There is an emanation from the heart

which cannot be described,

but is immediately felt and puts

the stranger at his ease.

~Washington Irving


Gratitude unlocks the fullness of life.
It turns what we have into enough...

.........and more.

It turns denial into acceptance,
chaos to order, confusion to clarity.

It can turn a meal into a feast,

a house into a home,

a stranger into a friend.

~Melody Beattie


Don't be satisfied with stories,

how things have gone with others.

Unfold your own myth.
~Rumi


May my life be like a great

hospitable tree, and may

weary wanderers find in

me a rest.

~John Henry Jowett


Monday, 16 February 2015

President's Day

"I often say of George Washington that he was
one of the few in the whole history of the world
who was not carried away by power."
~Robert Frost

Hailing from Washington State as I do, I couldn't let George Washington's birthday go unmentioned, since today is President's Day back home in the U.S. It's a day to honor the births of George Washington and Abraham Lincoln, both born in February.  It's also a national holiday--or a Bank Holiday, as they're known in Britain.  Most Americans know the stories about 'the father of our country', like his chopping down the cherry tree and crossing the Delaware, and visitors flock to his home in Virginia, Mt. Vernon. But less well-known are his family roots back in England.  The Washington ancestral home is only 30 minutes from Oxford, between Oxford and Stratford, the beautiful and elegant home, Sulgrave Manor.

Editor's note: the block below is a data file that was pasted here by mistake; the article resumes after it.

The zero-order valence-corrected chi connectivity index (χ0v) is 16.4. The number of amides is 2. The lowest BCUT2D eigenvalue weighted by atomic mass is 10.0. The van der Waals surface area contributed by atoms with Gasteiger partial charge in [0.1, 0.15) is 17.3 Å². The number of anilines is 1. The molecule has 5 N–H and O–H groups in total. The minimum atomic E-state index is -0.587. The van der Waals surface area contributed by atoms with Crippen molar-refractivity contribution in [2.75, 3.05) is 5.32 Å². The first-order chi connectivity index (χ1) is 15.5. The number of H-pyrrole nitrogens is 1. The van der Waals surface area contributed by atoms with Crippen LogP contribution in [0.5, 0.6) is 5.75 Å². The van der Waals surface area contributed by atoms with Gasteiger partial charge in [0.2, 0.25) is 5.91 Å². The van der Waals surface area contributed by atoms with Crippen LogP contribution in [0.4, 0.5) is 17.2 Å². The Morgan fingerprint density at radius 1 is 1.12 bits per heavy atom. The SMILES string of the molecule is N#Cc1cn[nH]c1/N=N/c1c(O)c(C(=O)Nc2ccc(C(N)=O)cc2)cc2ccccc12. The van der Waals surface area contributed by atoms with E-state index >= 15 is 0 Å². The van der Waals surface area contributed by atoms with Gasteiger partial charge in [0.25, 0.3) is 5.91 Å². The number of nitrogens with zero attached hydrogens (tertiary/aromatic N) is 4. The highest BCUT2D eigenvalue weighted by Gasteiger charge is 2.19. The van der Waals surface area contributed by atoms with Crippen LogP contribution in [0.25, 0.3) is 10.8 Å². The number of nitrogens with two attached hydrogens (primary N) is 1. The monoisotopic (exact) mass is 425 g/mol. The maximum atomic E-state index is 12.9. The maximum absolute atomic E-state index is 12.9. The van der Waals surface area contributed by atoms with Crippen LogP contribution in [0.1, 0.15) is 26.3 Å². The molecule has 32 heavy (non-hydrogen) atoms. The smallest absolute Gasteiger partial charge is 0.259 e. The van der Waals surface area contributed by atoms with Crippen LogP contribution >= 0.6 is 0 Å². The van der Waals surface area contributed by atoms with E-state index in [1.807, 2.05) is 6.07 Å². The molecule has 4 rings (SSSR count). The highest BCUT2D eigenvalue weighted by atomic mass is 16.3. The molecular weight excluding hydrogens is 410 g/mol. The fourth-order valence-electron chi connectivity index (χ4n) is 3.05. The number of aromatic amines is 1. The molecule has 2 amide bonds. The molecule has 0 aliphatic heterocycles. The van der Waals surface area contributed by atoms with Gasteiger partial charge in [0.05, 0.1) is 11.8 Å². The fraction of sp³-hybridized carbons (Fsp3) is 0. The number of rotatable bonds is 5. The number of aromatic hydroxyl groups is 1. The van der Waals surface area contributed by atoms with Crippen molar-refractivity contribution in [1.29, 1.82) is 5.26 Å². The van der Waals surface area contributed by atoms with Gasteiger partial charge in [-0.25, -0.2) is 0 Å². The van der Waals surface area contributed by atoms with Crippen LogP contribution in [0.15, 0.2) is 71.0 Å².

The opening of Sulgrave to the public in 1921.
Sulgrave was built by George Washington's great(x5)-grandfather Lawrence, a wealthy wool merchant, in the early to mid 1500's.  The Washingtons owned Sulgrave until 1659, when they emigrated to the colonies.  As family fortunes dwindled for the subsequent owners of Sulgrave, it fell into disrepair until it was restored between 1920-30.  It was reopened to the public in 1921 as a celebration of 100 years of peace between Great Britain and the United States.  Today, as a recipient of the World Monuments Fund, it continues to promote Anglo-American relations, as well as being used for educational programs for agriculture and sustainability.

Sulgrave in the late 19th century, before it's west wing was restored.

The Washington family arms, the 'mullets and bars', still decorates the doorway on the southwest porch, and it's this crest that is thought to have influenced the design of the U.S. 'stars and stripes.'


Sulgrave Manor can be visited on weekends between March and the end of October, bank holidays between April and the end of October, and Tuesdays in August.  Private group tours can also be booked, and Sulgrave  hosts many special events throughout the year.

The Tudor building has been restored to it's former glory which
reflected the wealth of the wool trade in the 16th century.










"The Constitution is the guide which
I will never abandon." ~George Washington

 MORE INFORMATION ABOUT SULGRAVE HERE

1 comment:

  1. Very interesting! I had heard of the Washington roots near Oxford, but had not seen the home. Thank you for sharing the photos and a piece of our joint history with England.

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